Adele Yedid MS, RD
We all somehow inherently know that kale is good for us. From fast food eaters to health food fanatics, children to adults, dietitians to laymen…kale is pretty much a universal health food. Even my computer seems to have gotten the memo on this nutritional giant. While gathering data on kale I typed the words “nutrition” into a Google search and before I could even type the words “of kale,” a funny thing happened. The first search option to pop up was “nutritional perks of kale.” Either my computer is psychic or there’s a major buzz surrounding the health benefits of this green vegetable.
So what’s the hype? Maybe it’s because kale is just so green, or probably because most people don’t like to eat it. We all know that the best test determining how good a food is for you is how bad it tastes, right? (Loud, annoying buzzer) WRONG! I would like the opportunity to disprove that.
Let me begin with a little background information on this “superfood.” Just like your favorite superhero, kale is tender yet strong (proven by its ability to be eaten from raw to braised), fights the bad guys (diseases like cancer and heart disease), puts things back where they belong (as in cholesterol and waste- you get it), and saves the good guys (provides a plethora of antioxidants, vitamins and minerals). Specifically, kale is an amazing source of antioxidant vitamins A and C, as well as one of the highest available food sources of vitamin K. It is actually so high in vitamin K (which works in blood clotting factors) that those on blood thinners may be advised to avoid it as it can be counteractive to their medication. Among the specific types of the antioxidants found in kale are the carotenoids and flavonoids, which are the primary factors giving kale its anti-cancer capabilities. I can continue, but I will spare you and simply say that going through kale’s nutritional roster makes me wonder if it was spinach Popeye was eating all that time.
I am aware that all this nutritional jargon may not be enough to convince some of you skeptics. My husband Eli was an avid kale chips hater. He would list it on his top 10 worst foods. He would make faces as I ate it at dinner. He strongly felt that I could eat it only because I am a registered dietitian who grew up on a macrobiotic diet, and I would agree to appease him. But despite that, I couldn’t prove to him that I truly did enjoy it. I had to find a way to present it to people like my husband who were on the other side.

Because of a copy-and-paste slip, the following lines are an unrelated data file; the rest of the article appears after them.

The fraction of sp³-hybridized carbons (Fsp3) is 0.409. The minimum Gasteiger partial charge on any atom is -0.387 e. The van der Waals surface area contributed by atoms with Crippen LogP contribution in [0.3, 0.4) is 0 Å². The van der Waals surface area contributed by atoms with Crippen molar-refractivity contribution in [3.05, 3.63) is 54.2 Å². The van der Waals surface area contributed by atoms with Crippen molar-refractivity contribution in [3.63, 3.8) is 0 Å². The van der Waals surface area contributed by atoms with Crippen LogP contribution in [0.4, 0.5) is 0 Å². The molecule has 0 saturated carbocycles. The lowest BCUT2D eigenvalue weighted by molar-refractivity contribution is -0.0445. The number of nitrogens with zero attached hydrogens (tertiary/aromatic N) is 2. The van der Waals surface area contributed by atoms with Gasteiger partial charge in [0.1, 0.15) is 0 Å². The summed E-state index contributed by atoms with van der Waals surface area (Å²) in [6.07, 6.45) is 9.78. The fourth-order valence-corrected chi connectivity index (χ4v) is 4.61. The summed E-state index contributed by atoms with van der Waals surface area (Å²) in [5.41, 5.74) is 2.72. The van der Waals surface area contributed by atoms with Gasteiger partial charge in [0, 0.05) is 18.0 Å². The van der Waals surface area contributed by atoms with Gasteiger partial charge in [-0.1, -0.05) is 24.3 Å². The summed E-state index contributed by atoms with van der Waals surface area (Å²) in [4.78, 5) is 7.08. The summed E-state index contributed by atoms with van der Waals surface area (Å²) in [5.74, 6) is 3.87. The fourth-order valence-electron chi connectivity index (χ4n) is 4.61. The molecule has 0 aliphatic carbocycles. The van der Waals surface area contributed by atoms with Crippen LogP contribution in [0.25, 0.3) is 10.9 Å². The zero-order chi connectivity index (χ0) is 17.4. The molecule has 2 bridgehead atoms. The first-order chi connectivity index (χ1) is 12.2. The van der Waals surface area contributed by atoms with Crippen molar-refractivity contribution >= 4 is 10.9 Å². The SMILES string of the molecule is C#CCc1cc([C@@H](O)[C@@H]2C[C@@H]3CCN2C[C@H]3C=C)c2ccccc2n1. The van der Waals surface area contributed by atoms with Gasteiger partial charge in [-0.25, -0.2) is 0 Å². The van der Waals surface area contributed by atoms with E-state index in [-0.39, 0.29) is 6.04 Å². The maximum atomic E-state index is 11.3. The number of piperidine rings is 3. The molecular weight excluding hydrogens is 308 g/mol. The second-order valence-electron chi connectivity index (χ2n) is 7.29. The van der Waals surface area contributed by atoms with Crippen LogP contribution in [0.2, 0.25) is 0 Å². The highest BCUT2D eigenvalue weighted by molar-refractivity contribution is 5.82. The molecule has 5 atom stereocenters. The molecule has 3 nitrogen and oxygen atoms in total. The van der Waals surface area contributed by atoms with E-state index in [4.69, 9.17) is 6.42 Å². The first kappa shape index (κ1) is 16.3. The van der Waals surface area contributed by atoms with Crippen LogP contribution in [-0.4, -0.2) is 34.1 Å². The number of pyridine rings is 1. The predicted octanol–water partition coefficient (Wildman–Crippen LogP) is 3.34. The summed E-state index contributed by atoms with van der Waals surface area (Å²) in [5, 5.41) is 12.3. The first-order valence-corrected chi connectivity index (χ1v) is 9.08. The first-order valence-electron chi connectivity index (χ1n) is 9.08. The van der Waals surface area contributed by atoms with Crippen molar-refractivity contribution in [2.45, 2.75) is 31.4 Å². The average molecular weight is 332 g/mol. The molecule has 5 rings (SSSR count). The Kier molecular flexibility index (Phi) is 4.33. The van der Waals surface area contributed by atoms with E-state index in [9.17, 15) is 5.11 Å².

And so, I searched and read and tested and tasted. What follows are two recipes that I feel can change your mind if it needs changing. I would like to showcase kale’s versatility by presenting it to you in both cooked and raw form. We will start for the faint of heart with a recipe for spicy kale chips, a crispy and light snack that your kids will fight over. From there we will graduate to enjoying kale in its green glory with my asian sesame kale salad, fresh, earthy and vibrant. Talk about spring cleaning!
For the purpose of my two recipes we will be using curly kale. Other varieties of kale are lacinato or dinosaur kale, as well as ornamental (purple) kale. When buying curly kale I like to look for a bunch that is full, firm and has tight curls. Kale that feels wilted is not fresh and will not have the flavor or nutrition that it should. The color should be deep, rich green, and free of yellowing and obvious blemishes. I choose organic kale which is free of pesticides, herbicides and fungicides.
Kale should be thoroughly washed, leaf by leaf in cold water. It can then be gathered it in a salad spinner, sprayed with a vegetable wash and allowed to soak for 2-3 minutes to get rid of any critters or dirt that may still be present. Spin it dry and you are ready to go.
Always remove the tough center stem of the kale, then chop to your desired sized pieces
SPICY KALE CHIPS
- 1 bunch kale
- 1 tablespoon olive oil (in sprayer bottle such as misto)
- ¼ tsp sea or Himalayan salt
- ¼ tsp hot pepper flakes
- Preheat oven to 350 degrees
- Wash kale, remove hard inner stem, cut into bite size pieces
- Spray with olive oil and sprinkle with salt (if a misto is not available, simply drizzle with olive oil and toss to coat evenly)
- Optional: sprinkle with any or all of the following for added flavor: lemon juice, apple cider vinegar, sesame seeds, cumin
- Place on parchment lined baking tray, bake for 15-20 min until crispy but not burnt on edges.
ASIAN RAW SESAME KALE SALAD
- 1 bunch kale (yield approx 8 cups)
- 2 cups purple cabbage (sliced thin)
- 2 cups shredded carrots
- ½ cup thinly sliced scallions
- ¼ cup toasted sesame seeds (I buy raw, hulled seeds and toast myself)
- Optional: ¼ cup currants
- Juice of 2 lemons
- 2 tsp brown rice vinegar
- 2 tbs tamari
- 1 tsp agave nectar
- 1-2 garlic cloves (crushed)
- 1/3 cup extra virgin olive oil
- 1 tsp toasted sesame oil
- Wash and dry kale thoroughly, cut out tough center and chop into bite size pieces
- Chop cabbage and scallions, shred carrots
- Toast sesame seeds in pan over low flame, moving pan continuously. Take out of pan at first sign of toasting. Do not allow to burn, should get tan
- Combine kale, cabbage, carrots, scallion and sesame seeds (and currants if using)
- Mix all dressing ingredients and add to salad. You can dress this salad in advance, as the kale can withstand the dressing and it will allow the flavors to develop.
- Serving suggestion: as seen in the photo, serve atop a bowl of soba noodles and vegetables in dashi for a balanced meal.
I hope that I have been successful in tempting you to try this nutritional powerhouse. I figured if I haven’t convinced you as of yet I will leave you with the thoughts of my macho husband texting me from the work just the other day: “Hey, is there any kale salad left? I’ll send someone over to pick it up.” Now that’s victory.
Are you willing to take the plunge?
contact me at AyedidRD@gmail.com